Thanksgiving is a wonderful time of year to consider all sorts of interesting insights from game theory. For example, several firms this year are advertising that they'll begin their traditional Black Friday pricing at 8:00 PM, Thursday evening. It seems like each year, the start time creeps back. Why doesn't anyone start Thursday morning?
Let's think through it step by step. We have two competitiors, S-mart and X-mart. If S-mart decides to start it's sales in the morning, it can capture more sales. Now X-mart must start it's sales early in response, if it doesn't want to lose too many sales. Any advantage to starting earlier is washed out if competitors are free to respond. If everyone starts too early, and sustains sales too long, this could have a negative impact on profits. What we observe appears to be tacit collusion each holiday season among major retailers to start their sales at the same time, but no clandestine meetings need take place for this to happen. Move, counter move. Action, reaction.
Imagine my feigned surprise at seeing this floating around America's favorite social network:
This is a dynamic game, people. Static thinking isn't appropriate. Unfortunately, that's all even the most intelligent Joe was exposed to in school. Let's see what we can learn from a classic boycott: gas is too expensive, so we're all going to pledge not to buy fuel on one day. We don't actually change our fuel consumption, so in order to not get stranded on boycott day, we all fuel up the day before. A change in demand without an accommodating shift in supply means we all end up paying higher prices the day before the boycott. If you don't see the irony, you're not paying attention.
What happens on the other side of the market? More bad news: if producers expect prices to go up the day before a boycott, they can make more by selling that day instead of the day before, when price will be lower. Supply contracts on preceding days, and we could well end up having higher-priced gas than usual several days leading up to the boycott. The net effect on price or profits isn't clear from this informal analysis, but the boycott may well end up lining gas companies' pockets.
Back to Turkey Day. The first thing that strikes me about this boycott is that it presumes others share your preferences, beliefs, or values. This isn't uncommon with public rhetoric, and usually isn't a critical flaw. The problem is presuming people who work on Thanksgiving share your preference not to work during holidays. In the several days I've been procrastinating writing this post, a few friends commented that some folks don't have families, that they don't want to be with family on Thanksgiving, or that they prefer to work (and sometimes earn overtime).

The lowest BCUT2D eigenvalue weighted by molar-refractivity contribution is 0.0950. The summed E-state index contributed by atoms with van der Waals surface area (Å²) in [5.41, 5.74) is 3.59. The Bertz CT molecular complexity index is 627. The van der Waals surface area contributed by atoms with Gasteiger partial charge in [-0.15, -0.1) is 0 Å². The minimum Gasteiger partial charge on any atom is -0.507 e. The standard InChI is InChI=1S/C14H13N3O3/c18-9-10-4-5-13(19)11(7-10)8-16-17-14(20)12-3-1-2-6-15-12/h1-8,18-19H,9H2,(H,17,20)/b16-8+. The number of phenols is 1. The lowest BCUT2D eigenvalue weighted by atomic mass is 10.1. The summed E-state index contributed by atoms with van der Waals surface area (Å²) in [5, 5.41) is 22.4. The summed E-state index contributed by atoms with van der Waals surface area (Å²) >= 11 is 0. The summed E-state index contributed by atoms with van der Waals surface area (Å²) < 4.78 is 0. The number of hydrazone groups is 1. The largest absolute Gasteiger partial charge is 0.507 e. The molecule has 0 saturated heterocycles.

What would be the likely effects of a successful boycott? There would be real inconvenience as those with more money than time can't scramble to buy cranberry sauce on the way to sweet Aunt Jane's for the annual battle royale. But what of the exploited workers we're trying to protect? I doubt we'd see huge job losses, but that doesn't change the fact that workers will be out of pay. Yes, many jobs require employees to work holidays, but every hourly job I've ever worked also allowed holiday leave with enough notice, usually two weeks. In fact, all of these establishments had abbreviated holiday hours, and the management were the only ones on the hook for working a shift. Are we aiming to alleviate the strife and exploitation of middle management?
The real rub is that Thanksgiving represents a real retail discontinuity. With our gas boycott example, consumers smooth their behavior by purchasing before or after. What sort of demand is there for cranberries and stuffing the day after? Workers who don't sling pumpkin pie on the day in question don't get to work extra hours afterward. They really are out of the four to eight hours denied by well-intentioned boycotters.
Intentions matter for your salvation, but only consequences matter for the salvation of others.
I'm beginning to think that the most useful change in thinking brought about from learning economics actually comes from understanding countervailing forces in dynamic contexts. Game theory can give us that, without all the ideological baggage students bring in to an economics classroom.
If there's a policy meme to be had from euvoluntary exchange, it's that often the people you want to help with a regulation are the very people you end up hurting. An obviously corollary is that if you really care about helping someone, sometimes the best course of action is inaction.